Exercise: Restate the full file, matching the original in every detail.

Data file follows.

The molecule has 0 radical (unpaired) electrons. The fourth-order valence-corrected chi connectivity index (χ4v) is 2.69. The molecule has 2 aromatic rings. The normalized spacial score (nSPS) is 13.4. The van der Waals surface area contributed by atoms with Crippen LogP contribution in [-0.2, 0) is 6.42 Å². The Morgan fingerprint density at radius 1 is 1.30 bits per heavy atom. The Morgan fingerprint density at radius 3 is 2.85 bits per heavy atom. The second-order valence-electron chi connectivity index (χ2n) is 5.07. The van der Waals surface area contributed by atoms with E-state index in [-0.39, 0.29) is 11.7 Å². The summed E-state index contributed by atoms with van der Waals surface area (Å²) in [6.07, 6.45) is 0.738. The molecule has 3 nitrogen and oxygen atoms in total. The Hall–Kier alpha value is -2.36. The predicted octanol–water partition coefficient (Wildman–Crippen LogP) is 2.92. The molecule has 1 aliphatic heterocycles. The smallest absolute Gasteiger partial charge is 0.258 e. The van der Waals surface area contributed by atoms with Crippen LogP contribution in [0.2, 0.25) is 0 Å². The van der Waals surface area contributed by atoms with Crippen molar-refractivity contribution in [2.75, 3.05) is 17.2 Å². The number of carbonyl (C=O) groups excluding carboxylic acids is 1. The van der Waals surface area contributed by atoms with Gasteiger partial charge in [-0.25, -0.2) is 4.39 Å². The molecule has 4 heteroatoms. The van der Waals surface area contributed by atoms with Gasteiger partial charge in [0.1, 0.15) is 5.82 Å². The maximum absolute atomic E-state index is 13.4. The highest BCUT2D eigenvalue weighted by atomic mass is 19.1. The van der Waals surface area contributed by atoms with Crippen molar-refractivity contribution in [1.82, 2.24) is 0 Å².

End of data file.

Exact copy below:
The molecule has 0 radical (unpaired) electrons. The fourth-order valence-corrected chi connectivity index (χ4v) is 2.69. The molecule has 2 aromatic rings. The normalized spacial score (nSPS) is 13.4. The van der Waals surface area contributed by atoms with Crippen LogP contribution in [-0.2, 0) is 6.42 Å². The Morgan fingerprint density at radius 1 is 1.30 bits per heavy atom. The Morgan fingerprint density at radius 3 is 2.85 bits per heavy atom. The second-order valence-electron chi connectivity index (χ2n) is 5.07. The van der Waals surface area contributed by atoms with E-state index in [-0.39, 0.29) is 11.7 Å². The summed E-state index contributed by atoms with van der Waals surface area (Å²) in [6.07, 6.45) is 0.738. The molecule has 3 nitrogen and oxygen atoms in total. The Hall–Kier alpha value is -2.36. The predicted octanol–water partition coefficient (Wildman–Crippen LogP) is 2.92. The molecule has 1 aliphatic heterocycles. The smallest absolute Gasteiger partial charge is 0.258 e. The van der Waals surface area contributed by atoms with Crippen LogP contribution in [0.2, 0.25) is 0 Å². The van der Waals surface area contributed by atoms with Crippen molar-refractivity contribution in [2.75, 3.05) is 17.2 Å². The number of carbonyl (C=O) groups excluding carboxylic acids is 1. The van der Waals surface area contributed by atoms with Gasteiger partial charge in [-0.25, -0.2) is 4.39 Å². The molecule has 4 heteroatoms. The van der Waals surface area contributed by atoms with Gasteiger partial charge in [0.1, 0.15) is 5.82 Å². The maximum absolute atomic E-state index is 13.4. The highest BCUT2D eigenvalue weighted by atomic mass is 19.1. The van der Waals surface area contributed by atoms with Crippen molar-refractivity contribution in [1.82, 2.24) is 0 Å².